In Italy, Doctors Recommend Sleep Deprivation For Depression Patients

The treatment, which requires patients to stay awake for 36 hours, three times per week, is covered by Italy’s national health service. 

Published Categorised as Treatment-resistant Depression Tagged , , , ,
In Italy, Doctors Recommend Sleep Deprivation For Depression Patients

The treatment, which requires patients to stay awake for 36 hours, three times per week, is covered by Italy’s national health service. 

A good night’s sleep is considered critical for mental, physical and emotional well-being, but a group of doctors in Italy is turning that knowledge on its head, by recommending sleep deprivation as a therapy for bipolar patients who are severely depressed. 

“It’s absolutely counterintuitive,” Dr. Francesco Benedetti, head of psychiatry at San Raffaele Hospital in Milan, told the BBC

In Benedetti’s unit, patients who have treatment-resistant depression turn to sleep deprivation in hopes of improving their mental health. 

“They very often come to us and say ‘I’m helpless, nothing can be done.’ And that’s the perfect patient to try this most effective, rapid, shocking treatment to push up their mood,” Benedetti said.

The Treatment

The treatment, which requires patients to stay awake for 36 hours three times per week, is covered by Italy’s national health service. 

Benedetti says that while sleep deprivation can contribute to depression for most people, it can alleviate symptoms for people with bipolar disorder. During the course of the treatment, patients are exposed to bright white light for about 30 minutes in the early-morning hours. That’s when most patients report a change in their mood, Benedetti said. After the treatment, patients are given Lithium, a common treatment for bipolar disorder, to keep their mood elevated. 

Benedetti claims that the treatment works for 70% of patients. 

“We see our patients being well after the treatment. They’re staying well. They return to their jobs,” he said. “They came in thinking of suicide, to be clear, and they go home ready to start their job again.”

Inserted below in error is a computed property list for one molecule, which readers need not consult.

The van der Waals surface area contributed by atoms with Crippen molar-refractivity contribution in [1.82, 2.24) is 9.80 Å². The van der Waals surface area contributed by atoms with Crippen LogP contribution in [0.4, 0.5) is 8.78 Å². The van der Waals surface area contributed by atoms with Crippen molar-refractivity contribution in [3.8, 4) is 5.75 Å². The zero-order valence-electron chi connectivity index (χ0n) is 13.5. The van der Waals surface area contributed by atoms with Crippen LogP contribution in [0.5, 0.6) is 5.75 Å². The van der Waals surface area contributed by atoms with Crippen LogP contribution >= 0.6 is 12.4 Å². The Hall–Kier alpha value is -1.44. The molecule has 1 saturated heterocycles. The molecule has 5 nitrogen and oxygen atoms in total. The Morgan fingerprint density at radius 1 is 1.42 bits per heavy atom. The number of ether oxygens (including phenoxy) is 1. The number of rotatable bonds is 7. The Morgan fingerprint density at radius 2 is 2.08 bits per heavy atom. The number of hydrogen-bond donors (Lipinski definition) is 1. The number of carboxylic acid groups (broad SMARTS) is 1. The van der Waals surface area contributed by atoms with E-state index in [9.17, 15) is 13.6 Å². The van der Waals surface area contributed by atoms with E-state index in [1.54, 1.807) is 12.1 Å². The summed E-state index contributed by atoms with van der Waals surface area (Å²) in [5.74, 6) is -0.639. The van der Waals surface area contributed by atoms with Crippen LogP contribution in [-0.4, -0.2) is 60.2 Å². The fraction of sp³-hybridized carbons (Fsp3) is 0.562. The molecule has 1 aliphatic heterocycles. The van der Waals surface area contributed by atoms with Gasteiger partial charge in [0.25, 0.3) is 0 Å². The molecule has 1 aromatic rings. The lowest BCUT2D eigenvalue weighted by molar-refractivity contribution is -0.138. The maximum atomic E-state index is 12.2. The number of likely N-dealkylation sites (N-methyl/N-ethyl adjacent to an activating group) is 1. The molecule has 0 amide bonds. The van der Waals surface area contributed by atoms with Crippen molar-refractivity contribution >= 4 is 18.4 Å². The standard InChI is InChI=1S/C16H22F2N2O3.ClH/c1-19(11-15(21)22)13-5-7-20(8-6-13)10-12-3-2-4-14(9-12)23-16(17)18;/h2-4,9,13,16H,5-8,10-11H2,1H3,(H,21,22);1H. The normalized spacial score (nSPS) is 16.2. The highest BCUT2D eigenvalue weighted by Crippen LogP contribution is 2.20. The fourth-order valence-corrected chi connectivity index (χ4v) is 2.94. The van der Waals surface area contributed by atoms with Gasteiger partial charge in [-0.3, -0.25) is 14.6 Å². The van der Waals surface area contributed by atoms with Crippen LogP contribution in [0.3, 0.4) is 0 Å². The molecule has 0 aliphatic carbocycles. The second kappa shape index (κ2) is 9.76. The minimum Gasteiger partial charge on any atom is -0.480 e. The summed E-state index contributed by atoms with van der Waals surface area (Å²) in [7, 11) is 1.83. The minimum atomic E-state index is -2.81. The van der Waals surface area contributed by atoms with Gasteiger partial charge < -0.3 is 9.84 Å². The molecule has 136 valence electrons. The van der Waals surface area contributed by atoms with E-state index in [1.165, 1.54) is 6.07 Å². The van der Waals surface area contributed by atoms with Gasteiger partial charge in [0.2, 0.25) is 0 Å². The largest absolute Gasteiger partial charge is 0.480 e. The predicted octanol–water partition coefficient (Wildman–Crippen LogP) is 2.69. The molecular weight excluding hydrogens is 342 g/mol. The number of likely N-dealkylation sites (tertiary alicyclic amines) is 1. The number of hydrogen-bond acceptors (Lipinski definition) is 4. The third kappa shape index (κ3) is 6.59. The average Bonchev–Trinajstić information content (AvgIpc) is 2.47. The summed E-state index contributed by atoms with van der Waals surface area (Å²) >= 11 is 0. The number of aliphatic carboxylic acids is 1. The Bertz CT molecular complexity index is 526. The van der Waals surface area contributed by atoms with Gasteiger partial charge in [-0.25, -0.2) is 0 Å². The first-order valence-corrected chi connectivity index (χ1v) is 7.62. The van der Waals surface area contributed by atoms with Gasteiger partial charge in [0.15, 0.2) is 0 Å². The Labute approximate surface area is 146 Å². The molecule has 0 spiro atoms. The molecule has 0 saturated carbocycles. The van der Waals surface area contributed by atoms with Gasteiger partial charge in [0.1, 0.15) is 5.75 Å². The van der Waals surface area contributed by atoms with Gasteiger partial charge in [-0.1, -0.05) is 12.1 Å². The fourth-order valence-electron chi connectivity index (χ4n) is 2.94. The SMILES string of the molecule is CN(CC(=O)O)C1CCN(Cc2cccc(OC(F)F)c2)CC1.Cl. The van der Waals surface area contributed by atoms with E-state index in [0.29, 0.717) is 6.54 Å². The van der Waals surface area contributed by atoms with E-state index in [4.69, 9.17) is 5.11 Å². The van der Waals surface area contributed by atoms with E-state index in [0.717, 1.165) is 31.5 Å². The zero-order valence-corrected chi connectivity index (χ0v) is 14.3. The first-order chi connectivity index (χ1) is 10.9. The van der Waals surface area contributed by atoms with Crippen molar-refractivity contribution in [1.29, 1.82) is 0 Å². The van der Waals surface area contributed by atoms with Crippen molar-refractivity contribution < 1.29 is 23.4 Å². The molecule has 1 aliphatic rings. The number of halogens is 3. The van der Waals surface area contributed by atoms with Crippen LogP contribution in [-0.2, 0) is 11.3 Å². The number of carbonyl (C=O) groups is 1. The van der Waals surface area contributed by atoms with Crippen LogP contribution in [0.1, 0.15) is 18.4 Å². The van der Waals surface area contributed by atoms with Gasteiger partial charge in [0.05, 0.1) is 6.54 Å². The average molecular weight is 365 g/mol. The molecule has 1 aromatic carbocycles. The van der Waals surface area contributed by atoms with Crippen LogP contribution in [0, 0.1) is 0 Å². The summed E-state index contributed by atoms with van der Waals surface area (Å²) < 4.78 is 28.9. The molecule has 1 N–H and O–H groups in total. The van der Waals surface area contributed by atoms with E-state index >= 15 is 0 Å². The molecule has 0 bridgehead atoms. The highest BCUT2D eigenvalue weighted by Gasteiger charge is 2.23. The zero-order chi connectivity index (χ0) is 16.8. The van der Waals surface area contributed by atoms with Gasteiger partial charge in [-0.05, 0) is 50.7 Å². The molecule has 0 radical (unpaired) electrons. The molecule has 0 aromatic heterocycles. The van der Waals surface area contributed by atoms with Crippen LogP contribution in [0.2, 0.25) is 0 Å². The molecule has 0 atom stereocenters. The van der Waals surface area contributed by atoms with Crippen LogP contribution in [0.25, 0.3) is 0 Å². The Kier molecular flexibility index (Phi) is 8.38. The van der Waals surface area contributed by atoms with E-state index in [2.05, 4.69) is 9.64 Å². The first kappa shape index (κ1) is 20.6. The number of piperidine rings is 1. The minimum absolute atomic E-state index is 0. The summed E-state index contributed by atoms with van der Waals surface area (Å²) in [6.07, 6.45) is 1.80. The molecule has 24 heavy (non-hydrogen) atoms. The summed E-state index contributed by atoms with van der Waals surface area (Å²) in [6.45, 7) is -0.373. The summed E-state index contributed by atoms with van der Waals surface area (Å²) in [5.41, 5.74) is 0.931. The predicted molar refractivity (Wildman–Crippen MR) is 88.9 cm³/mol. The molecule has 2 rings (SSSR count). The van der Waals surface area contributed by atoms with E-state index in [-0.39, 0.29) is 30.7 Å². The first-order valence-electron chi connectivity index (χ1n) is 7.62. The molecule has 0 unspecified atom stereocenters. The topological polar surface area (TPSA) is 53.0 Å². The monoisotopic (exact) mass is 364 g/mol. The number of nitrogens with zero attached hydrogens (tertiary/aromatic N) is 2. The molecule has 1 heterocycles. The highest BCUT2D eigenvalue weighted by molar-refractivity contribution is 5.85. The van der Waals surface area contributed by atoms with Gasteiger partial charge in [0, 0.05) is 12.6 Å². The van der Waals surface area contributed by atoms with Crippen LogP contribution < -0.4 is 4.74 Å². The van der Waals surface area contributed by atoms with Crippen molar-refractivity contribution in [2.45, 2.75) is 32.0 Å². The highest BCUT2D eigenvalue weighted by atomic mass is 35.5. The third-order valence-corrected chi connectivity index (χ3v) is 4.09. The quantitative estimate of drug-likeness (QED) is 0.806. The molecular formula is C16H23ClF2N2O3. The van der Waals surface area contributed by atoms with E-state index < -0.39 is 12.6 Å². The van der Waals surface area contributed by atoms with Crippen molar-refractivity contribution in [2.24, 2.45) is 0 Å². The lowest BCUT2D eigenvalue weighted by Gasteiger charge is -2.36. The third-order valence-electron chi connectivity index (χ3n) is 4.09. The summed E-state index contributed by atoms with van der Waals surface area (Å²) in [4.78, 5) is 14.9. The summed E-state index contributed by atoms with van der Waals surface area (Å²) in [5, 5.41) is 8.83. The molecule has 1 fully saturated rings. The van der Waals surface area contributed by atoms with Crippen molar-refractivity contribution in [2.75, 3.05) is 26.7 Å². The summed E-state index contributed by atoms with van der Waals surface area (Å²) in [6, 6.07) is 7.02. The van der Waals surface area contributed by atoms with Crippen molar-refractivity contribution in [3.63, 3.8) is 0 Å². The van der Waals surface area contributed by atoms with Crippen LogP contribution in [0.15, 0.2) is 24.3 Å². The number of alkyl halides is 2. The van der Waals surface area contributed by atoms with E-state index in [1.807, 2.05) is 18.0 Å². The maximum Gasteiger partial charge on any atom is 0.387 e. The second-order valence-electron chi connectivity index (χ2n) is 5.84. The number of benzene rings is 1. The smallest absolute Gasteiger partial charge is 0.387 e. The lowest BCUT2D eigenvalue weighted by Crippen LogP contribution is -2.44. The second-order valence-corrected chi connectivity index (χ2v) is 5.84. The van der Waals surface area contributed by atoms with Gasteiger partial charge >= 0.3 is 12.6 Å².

The BBC followed four patients, who reported a change after the treatment.

“These nights, I was a little better. But this morning just awake, I felt that sensation of desperation,” said one patient, Georgio, a man in his sixties who has been battling depression for 20 years. 

Georgio didn’t think the treatment had worked initially. In fact, he booked electroconvulsive therapy after the fact. But before he could try that, he found his depression was alleviated about a month after the treatment, and he believed that sleep deprivation may be why. 

Another patient, Norma, said that she first went through sleep deprivation therapy four years ago and experienced an instant change to her bipolar symptoms. 

“When I left here I felt fantastic,” she said. “I could tell straight away that I was better.”

Since then, Norma has had two depression flareups, and both times sleep deprivation therapy has helped, she says. 

However, other mental health experts including John Geddes, head of psychiatry at Oxford University, are skeptical of the treatment and say a controlled study must be done. 

“When people are developing treatments and are enthusiastic about it all sorts of biases come in,” Geddes said. “We just see this all the time, particularly in the area of mental health. There’s so much to gain from a study of a new treatment.”

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